Japan Intentional or Accidental Pursuit of Deflation

February 3, 2011

(This article was first published on Timely Portfolio, and kindly contributed to R-bloggers)

Japan’s intentional or accidental pursuit of deflation has caused an imbalance far greater than Bernanke’s pursuit of inflation.  Japanese policymakers have allowed Yen appreciation versus all other currencies.  It appears that they recognize a couple of things:

1) Higher interest rates and inflation represent a much bigger risk to their credit risk, deficit funding, and aging population than deflation.

2) Developed markets are saturated by Japanese goods, and further Yen appreciation does not cripple those exports.

However, by recognizing these two items, they are allowing their competition and potential growth engine in the emerging markets to completely take advantage of them.  Hyundai and Samsung in Korea have a 30-50% price advantage over their Japanese competition.

Japan’s desperate attempt to avoid their inevitable collapse from higher rates and inflation is speeding their collapse caused by emerging market competition.  The markets eventually will impose the adjustment to the Japanese situation.  At least Bernanke recognizes the imbalance caused by undervalued Asian currencies and knows that inflation is the only mechanism to force Asian emerging nations to allow their currencies to appreciate to normal valuation even if it means hard decisions for the US eventually.

Lower interest rates encourage imbalances, while higher interest rates force the changes necessary to correct these imbalances.

Since the absolute worst of the Asian collapse in 1997, is Japan better off than the emerging Asian nations?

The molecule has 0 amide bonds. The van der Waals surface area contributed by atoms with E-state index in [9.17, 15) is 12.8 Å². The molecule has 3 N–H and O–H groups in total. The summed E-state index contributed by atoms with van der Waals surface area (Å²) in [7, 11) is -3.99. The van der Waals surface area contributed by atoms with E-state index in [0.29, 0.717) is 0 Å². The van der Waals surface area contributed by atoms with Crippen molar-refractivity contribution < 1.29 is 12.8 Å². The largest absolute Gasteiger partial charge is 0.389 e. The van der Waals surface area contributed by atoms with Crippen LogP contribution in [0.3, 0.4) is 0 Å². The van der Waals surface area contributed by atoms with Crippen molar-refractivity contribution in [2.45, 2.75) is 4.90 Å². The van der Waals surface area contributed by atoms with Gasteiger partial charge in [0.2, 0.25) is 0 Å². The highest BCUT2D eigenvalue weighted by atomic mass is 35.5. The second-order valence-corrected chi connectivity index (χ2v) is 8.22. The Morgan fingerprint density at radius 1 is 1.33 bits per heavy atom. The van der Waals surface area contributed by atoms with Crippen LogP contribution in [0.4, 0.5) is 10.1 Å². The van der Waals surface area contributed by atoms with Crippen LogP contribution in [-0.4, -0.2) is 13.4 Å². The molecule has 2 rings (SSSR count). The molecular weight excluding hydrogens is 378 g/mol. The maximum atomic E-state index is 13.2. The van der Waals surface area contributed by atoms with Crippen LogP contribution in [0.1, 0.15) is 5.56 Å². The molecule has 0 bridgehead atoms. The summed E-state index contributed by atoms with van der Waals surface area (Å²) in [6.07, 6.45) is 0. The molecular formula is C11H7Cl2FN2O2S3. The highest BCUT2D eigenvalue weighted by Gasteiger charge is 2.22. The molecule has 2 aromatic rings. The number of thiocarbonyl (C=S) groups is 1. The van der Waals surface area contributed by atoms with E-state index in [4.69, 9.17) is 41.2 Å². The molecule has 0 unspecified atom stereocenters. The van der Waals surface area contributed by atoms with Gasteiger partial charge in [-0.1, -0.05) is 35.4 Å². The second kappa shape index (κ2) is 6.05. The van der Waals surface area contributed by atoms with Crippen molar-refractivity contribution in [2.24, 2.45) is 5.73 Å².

Since 2007, is Japan better off than the emerging Asian nations?


As a point of reference, here is OECD’s calculation of Purchasing Power Parity for the Korea versus Japan 184, which means the Korean Won is undervalued versus the Japanese Yen by 84%.  The Economist’s Big Mac Index shows undervaluation of Asian currencies versus the Yen to be 40-50%.

The Japanese decision has been treated unkindly in the equity markets

via StockCharts.com


For the r geeks here is the code:


#get asian currency data from the FED FRED data series
getSymbols(“DEXKOUS”,src=”FRED”) #load Korea
getSymbols(“DEXMAUS”,src=”FRED”) #load Malaysia
getSymbols(“DEXSIUS”,src=”FRED”) #load Singapore
getSymbols(“DEXTAUS”,src=”FRED”) #load Taiwan
getSymbols(“DEXCHUS”,src=”FRED”) #load China
getSymbols(“DEXJPUS”,src=”FRED”) #load Japan


#do dailyReturn so that I can use pretty PerformanceAnalytics charts
#division puts currencies in Japanese yen from US dollar

#label columns for graph legends

chart.CumReturns(asianreturn,ylim=c(-0.4,0.4),legend.loc=”topright”,main=”Asian Currencies in Japanese Yen”,ylab=””,period.areas=list(c(“Sep 97″,”Dec 97″),c(“Jun 04″,”Nov 06″),c(“Dec 07″,”Mar 09″)),period.color=”gray”,event.lines=c(“Dec 97″,”Nov 06″,”Mar 09″),event.labels=c(“Asian Tiger Collapse”,”Carry Trade”,”Financial Crisis”),event.color=”black”)
mtext(“Source: Federal Reserve FRED”,side=1,adj=0)

chart.Drawdown(asianreturn[‘2006-11-30::’,],legend.loc=”right”,main=”Asian Currencies in Japanese Yen”,ylab=”Drawdown Since Financial Crisis”)
mtext(“Source: Federal Reserve FRED”,side=1,adj=0)



3.5 hours

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